- "American Greetings: The business of Valentine's day". http://pressroom.americangreetings.com/archives/val08/valbiz08.html.
- Henry Ansgar Kelly, in Chaucer and the Cult of Saint Valentine (Leiden: Brill) 1986, accounts for these and further local Saints Valentine (Ch. 6 "The Genoese Saint Valentine and the observances of May") in arguring that Chaucer had an established tradition in mind, and (pp 79ff) linking the Valentine in question to Valentine, first bishop of Genoa, the only Saint Valentine honoured with a feast in springtime, the season indicated by Chaucer. Valentine of Genoa was treated by Jacobus of Verazze in his Chronicle of Genoa (Kelly p. 85).
- Oxford Dictionary of Saints, s.v. "Valentine": "The Acts of both are unreliable, and the Bollandists assert that these two Valentines were in fact one and the same."
- "Valentine of Rome". http://www.catholic-forum.com/saints/saintv06.htm.
- "Saint Valentine's Day: Legend of the Saint". http://www.novareinna.com/festive/saintval.html.
- "Valentine of Terni". http://www.catholic-forum.com/saints/saintv90.htm.
- "Basilica of Saint Valentine in Terni". http://www.virtualmuseum.ca/Exhibitions/Valentin/English/6/622.php3.
- "Catholic Encyclopedia: St. Valentine". http://www.newadvent.org/cathen/15254a.htm.
- The present Roman Martyrology records, at February 14, "In Rome, on the Via Flaminia near the Milvian Bridge: St. Valentine, martyr."
- Calendarium Romanum ex Decreto Sacrosancti Œcumenici Concilii Vaticani II Instauratum Auctoritate Pauli PP. VI Promulgatum (Typis Polyglottis Vaticanis, MCMLXIX), p. 117
- Legenda Aurea, "Saint Valentine".
- "The History of Valentine's Day". History.com. http://www.history.com/minisite.do?content_type=Minisite_Generic&content_type_id=882&display_order=1&sub_display_order=1&mini_id=1084.
- History of Valentine's day, TheHolidaySpot.com
- Jack B. Oruch, "St. Valentine, Chaucer, and Spring in February" Speculum 56.3 (July 1981:534-565)
- William M. Green "The Lupercalia in the Fifth Century", Classical Philology 26.1 (Jan. 1931), pp 60‑69 pp60‑69
- Oruch, Jack B., "St. Valentine, Chaucer, and Spring in February," Speculum, 56 (1981): 534-65. Oruch's survey of the literature finds no association between Valentine and romance prior to Chaucer. He concludes that Chaucer is likely to be "the original mythmaker in this instance."
- "Henry Ansgar Kelly, Valentine's Day / UCLA Spotlight". http://spotlight.ucla.edu/faculty/henry-kelly_valentine/.
- "Chaucer: The Parliament of Fowls". http://www.wsu.edu/~delahoyd/chaucer/PF.html.
- Kelly, Henry Ansgar, Chaucer and the Cult of Saint Valentine (Brill Academic Publishers, 1997), ISBN 90-04-07849-5. Kelly gives the saint's day of the Genoese Valentine as May 3 and also claims that Richard's engagement was announced on this day.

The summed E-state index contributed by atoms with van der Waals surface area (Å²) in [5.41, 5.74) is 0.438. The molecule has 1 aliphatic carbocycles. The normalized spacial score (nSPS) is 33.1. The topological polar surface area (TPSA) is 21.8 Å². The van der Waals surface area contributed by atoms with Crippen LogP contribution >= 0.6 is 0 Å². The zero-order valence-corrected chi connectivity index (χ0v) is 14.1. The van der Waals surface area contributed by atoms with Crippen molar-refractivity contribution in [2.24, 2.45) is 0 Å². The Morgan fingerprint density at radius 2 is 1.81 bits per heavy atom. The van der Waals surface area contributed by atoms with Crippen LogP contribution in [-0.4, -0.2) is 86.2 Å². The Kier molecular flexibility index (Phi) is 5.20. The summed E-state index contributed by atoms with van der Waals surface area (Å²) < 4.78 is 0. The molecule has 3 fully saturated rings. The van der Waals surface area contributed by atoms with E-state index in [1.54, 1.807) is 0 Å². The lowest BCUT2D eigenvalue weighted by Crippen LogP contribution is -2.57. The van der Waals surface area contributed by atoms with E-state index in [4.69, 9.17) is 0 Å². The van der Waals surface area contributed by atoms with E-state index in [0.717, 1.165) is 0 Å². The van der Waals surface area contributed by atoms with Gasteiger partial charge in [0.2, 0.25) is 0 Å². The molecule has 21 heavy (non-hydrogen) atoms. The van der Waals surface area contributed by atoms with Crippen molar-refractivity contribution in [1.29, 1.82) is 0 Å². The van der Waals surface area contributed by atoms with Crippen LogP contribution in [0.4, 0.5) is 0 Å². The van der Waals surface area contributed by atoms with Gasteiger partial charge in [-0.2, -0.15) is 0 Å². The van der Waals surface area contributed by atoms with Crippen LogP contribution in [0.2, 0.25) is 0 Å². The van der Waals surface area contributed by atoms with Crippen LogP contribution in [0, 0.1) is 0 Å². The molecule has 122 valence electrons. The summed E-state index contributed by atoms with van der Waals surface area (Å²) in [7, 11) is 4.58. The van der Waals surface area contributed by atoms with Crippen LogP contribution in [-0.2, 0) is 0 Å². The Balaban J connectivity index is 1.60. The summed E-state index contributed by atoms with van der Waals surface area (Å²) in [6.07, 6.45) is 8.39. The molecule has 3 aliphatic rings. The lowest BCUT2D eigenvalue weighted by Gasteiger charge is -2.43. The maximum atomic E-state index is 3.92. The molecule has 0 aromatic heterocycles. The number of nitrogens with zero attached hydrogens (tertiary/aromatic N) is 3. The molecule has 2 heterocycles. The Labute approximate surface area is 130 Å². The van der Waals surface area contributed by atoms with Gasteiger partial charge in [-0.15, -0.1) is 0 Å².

- Calendar of the Saints: 2 May; Saint Patrick's Church: Saints of May 2
- Oruch 1981:539.
- Domestic Violence, Discourses of Romantic Love, and Complex Personhood in the Law -  MULR 8; (1999) 23 Melbourne University Law Review 211
- "Court of Love: Valentine's Day, 1400". http://www.virtualmuseum.ca/Exhibitions/Valentin/English/4/422.php3.
- Full text on Wikisource
- History Channel.
- Schmidt 1993:209-245.
- Quoted in Schmidt 1993:209.
- Valentine`s Day versus Dragobete (Romanian)
- "Día del Amor y la Amistad". http://www.contactomagazine.com/sanvalentin0203.htm.
- The Psychology of Carnaval, TIME Magazine, February 14, 1969
- Video of Chavez joking about Valentine's day, youtube.com, 2009-01-31
- Domingo, Ronnel. Among Asians, Filipinos dig Valentine's Day the most. Philippine Daily Inquirer, February 14, 2008. Retrieved 21 February 2008.
- Yuko Ogasawara (1998). University of California Press. ed. Office Ladies and Salaried Men: Power, Gender, and Work in Japanese Companies (illustrated ed.). Berkeley: Univ. of California Press. pp. 98–113, 142–154, 156, 163. ISBN 0520210441. http://books.google.com/books?id=9_yjfAZo4jIC&pg=PA98&vq=valentine+day&dq=japan+chocolate+saint+valentin&lr=&client=opera&hl=es&source=gbs_search_s&cad=0.
- Korea rivals U.S. in romantic holidays, Centre Daily Times, February 14, 2009.
- Arkadev Ghoshal & Hemangi Keneka (14 February 2009). "V-Day turns into battlefield". Times of India. http://timesofindia.indiatimes.com/Nagpur/V-Day_turns_into_battlefield/articleshow/4127811.cms.
- "Cooling the ardour of Valentine's Day". BBC News. 3 February 2002. http://news.bbc.co.uk/2/hi/middle_east/1818642.stm.
- A man holding a banner in Mumbai on Valentine's Day protesting the holiday
- "While Muslim culture doesn't exactly embrace Cupid, Valentine's Day is gaining traction in Iran with the younger, more Westernized crowd, says Iranian-American filmmaker Shaghayegh Azimi, who has captured some of the romance in her movies. Increasingly, stores decorate windows with stuffed animals, heart-shaped chocolates and red balloons, and teenagers show their affection by holding hands in the streets of Tehran." Melanie Lindner Valentine's Day Around The World February 11, 2009 Forbes 
- "Saudis clamp down on valentines". BBC News. 11 February 2008. http://news.bbc.co.uk/2/hi/middle_east/7239005.stm.